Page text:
For hours, we scooped, shop-vacced, and soaked up water. It never went deeper than two inches, just reaching the very bottoms of the cabinets. They were saved because they hadn’t been installed yet.
This week, I read the story in Exodus 14 of Israel crossing the Red Sea. It stuck out to me that they were passing by it when God said to Moses, “Come back and encamp there, facing the Sea.” Wait a minute. They could have been long gone, but God put them right where he wanted them so they would see how only he could save them. And he did.
Saving my cabinets was not nearly as miraculous. But all the time I spent being annoyed they hadn’t been installed seems pretty silly now—a lot like the Israelites complaints about being brought to the Red Sea to die. God was just setting the stage to show his timing is perfect in every situation, whether it’s saving his people in the midst of the sea or just a few ocean-blue cabinets in the midst of a hurricane. He is completely trustworthy.
“21 Then Moses stretched out his hand over the sea, and the Lord drove the sea back by a strong east wind all night and made the sea dry land, and the waters were divided. 22 And the people of Israel went into the midst of the sea on dry ground, the waters being a wall to them on their right hand and on their left. 31 Israel saw the great power that the Lord used against the Egyptians, so the people feared the Lord, and they believed in the Lord and in his servant Moses.” Exodus 14: 21, 22, 31 ESV
My sister offered to do a photo shoot for my website at a local zinnia farm (four years ago this week). I took my granddaughter Emma along to get some pictures with her too. She loved all the bright flowers and being the center of attention. This photo is one of my favorites of us together. The farm was beautiful and a perfect location for photos.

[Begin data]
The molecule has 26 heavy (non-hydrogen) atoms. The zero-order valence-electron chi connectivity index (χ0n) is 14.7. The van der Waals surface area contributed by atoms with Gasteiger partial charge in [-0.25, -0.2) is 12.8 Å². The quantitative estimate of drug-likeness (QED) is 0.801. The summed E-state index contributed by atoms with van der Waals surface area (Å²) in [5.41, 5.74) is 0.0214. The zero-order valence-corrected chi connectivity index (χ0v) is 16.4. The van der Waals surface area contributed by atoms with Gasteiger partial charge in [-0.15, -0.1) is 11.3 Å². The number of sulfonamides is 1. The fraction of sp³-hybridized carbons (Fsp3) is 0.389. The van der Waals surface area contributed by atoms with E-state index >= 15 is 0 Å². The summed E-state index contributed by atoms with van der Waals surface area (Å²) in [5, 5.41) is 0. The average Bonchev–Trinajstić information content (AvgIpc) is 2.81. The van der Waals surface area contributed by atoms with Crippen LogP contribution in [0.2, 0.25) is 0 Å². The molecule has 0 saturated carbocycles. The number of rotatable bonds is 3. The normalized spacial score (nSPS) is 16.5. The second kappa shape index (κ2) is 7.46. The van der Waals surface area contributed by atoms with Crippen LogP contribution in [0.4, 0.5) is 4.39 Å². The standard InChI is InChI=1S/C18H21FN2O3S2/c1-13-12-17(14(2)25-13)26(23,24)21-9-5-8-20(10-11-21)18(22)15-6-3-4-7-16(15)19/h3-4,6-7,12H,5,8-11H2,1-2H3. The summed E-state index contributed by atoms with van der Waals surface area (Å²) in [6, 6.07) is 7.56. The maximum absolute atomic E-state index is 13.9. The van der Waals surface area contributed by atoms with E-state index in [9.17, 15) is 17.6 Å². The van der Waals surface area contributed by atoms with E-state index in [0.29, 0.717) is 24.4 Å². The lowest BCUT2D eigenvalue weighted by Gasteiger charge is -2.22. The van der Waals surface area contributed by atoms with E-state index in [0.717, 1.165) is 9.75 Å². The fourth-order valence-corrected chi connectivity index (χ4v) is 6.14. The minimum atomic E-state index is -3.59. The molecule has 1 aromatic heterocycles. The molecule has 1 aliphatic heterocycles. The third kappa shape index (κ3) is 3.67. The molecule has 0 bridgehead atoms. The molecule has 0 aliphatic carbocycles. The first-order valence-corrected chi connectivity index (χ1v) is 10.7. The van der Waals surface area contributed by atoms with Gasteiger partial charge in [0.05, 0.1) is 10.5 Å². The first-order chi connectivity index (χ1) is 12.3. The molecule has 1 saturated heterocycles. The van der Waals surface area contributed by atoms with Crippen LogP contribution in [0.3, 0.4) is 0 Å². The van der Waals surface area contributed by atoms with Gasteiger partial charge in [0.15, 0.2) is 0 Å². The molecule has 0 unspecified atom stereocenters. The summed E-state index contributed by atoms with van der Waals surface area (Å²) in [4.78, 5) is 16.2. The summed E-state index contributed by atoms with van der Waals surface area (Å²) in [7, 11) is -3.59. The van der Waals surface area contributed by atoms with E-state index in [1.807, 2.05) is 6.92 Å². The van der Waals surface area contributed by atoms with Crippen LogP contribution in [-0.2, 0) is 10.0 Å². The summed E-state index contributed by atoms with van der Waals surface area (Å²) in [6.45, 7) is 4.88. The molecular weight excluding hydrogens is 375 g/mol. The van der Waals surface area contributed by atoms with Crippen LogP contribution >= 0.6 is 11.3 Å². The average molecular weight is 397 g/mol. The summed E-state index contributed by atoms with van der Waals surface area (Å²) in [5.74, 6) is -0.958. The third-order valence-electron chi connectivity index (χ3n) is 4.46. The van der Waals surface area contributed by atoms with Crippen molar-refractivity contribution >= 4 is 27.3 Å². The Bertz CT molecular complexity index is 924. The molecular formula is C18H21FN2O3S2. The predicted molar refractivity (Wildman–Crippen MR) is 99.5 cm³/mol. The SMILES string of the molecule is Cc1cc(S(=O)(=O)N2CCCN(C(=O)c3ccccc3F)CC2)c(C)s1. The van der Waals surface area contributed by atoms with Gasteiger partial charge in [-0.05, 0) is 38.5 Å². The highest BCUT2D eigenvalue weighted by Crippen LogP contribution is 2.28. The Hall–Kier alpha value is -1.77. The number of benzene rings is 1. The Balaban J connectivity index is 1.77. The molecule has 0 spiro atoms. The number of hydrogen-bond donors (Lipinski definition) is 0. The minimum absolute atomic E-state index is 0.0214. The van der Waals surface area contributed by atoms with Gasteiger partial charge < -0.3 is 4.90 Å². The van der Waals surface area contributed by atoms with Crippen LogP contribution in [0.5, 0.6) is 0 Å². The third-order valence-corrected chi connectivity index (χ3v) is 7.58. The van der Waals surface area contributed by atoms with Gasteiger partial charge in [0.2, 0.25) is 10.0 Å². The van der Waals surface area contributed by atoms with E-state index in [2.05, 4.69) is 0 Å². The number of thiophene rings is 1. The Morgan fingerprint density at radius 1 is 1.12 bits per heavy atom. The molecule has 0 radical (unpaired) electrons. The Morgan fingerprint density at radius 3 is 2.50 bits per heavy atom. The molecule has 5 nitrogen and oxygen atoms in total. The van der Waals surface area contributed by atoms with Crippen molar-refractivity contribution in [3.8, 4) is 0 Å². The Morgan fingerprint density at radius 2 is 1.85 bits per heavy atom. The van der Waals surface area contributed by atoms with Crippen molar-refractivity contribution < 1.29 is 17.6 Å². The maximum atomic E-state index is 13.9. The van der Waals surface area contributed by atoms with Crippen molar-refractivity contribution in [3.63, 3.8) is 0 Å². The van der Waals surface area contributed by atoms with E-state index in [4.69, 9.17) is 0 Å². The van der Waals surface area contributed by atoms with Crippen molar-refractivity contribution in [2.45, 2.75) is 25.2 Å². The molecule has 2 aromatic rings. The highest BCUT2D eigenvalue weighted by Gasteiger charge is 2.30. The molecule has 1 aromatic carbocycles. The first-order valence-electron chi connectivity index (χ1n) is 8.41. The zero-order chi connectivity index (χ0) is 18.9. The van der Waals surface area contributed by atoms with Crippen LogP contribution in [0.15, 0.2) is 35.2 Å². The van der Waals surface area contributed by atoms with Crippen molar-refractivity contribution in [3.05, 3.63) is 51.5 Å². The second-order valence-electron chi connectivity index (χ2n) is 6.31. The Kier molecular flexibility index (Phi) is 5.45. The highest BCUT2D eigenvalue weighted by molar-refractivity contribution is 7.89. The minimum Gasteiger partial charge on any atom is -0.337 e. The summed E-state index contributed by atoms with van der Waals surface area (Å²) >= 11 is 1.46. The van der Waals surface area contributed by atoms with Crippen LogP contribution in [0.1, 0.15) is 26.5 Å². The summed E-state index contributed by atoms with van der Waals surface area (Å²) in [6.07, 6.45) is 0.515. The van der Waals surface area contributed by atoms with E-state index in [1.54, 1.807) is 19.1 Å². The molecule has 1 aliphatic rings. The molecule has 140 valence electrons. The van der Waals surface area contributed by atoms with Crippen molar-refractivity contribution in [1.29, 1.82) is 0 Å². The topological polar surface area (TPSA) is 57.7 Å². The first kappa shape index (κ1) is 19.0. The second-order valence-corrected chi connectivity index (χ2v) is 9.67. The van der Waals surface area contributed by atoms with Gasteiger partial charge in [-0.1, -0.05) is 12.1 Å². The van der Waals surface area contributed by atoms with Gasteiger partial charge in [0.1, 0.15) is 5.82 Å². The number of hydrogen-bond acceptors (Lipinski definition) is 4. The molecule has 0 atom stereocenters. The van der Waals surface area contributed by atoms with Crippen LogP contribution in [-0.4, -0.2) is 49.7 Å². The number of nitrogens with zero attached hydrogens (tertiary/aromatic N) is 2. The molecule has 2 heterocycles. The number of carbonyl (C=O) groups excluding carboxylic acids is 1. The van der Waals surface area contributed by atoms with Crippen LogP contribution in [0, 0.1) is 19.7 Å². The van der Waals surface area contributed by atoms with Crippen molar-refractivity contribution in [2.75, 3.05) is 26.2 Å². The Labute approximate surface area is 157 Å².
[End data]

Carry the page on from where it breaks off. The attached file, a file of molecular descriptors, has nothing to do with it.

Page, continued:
This farm also had some animals living there. We wandered over to the barn area where we met a rather large sheep. My experiences with sheep have been benign, not like goats. Goats can be traumatic. A goat ate my hat when I was little, and I never forgot. And they always seem to delight in headbutting people. Sheep are usually more docile and easily intimidated. They are more likely to run off or even go stiff and fall over when startled. Not this sheep. Emma walked up to it, and it sized her up. The sheep took a few steps back, then charged, headbutting her in the stomach, knocking her on her butt. I thought she would be terrified, but she just laughed and walked away.
The sheep followed us around the barnyard. At first, we laughed about it. But its menacing presence became a constant threat. It tried several more times to knock Emma down, sneaking up on us from behind. Finally, we decided to move outside the fenced barnyard where the sheep couldn’t get to us. It worked. The sheep was not so scary with the fence between us. Emma even mocked it just a little, her sing-song voice squeaking, “Can’t get me.” We skipped away, hand in hand, with no fear that the sheep was coming after us.
Satan is a lot like that sheep. He tries to knock us down. He wants us to worry about where he is and what he’s doing, constantly looking over our shoulder. He can be menacing, making us run in fear. But, like that sheep, he also is penned in. He doesn’t have freedom to do whatever he wants to. He is limited to what God allows him to do. The Christian need not fear Satan or his schemes.
Sure, there times that he may get to you, causing you some fear or worry. Maybe he even knocks you down temporarily. But remember, He can do nothing outside of God’s control. They are not equals, dueling it out for control of the universe, like Darth Vader and the Jedi. We don’t need to route for God, hoping things go his way. Satan’s future has already been decided. God created him with a purpose, and that purpose has an end date. One little Word will fell him. Jesus has already defeated him. So go ahead and mock him just a little. He can’t get you.
“But the Lord is faithful, and He will strengthen you and protect you from the evil one.” (2 Thessalonians 3:3 NIV) “The God of peace will soon crush Satan under your feet. The grace of our Lord Jesus be with you.” (Romans 16:20 NIV)
Rock climbing. It was supposed to be a day conquering the rock faces of High Rocks Park and rappelling back down, my favorite outdoor pastime. But as we rounded the last curve of the narrow, winding road that led to the entrance, we met an oncoming car, driving up the middle of the road. Doug pulled our little Plymouth Arrow truck as far to the edge of the road as he could. Just when we thought we had squeezed safely between the car and the edge, the right front tire slipped off the macadam onto the soft ground. The rest of the truck was still on the road. We were barely moving, but as hard as Doug tried to get the tire back onto the macadam, it was no use. The truck started leaning to the right. We were going over the cliff.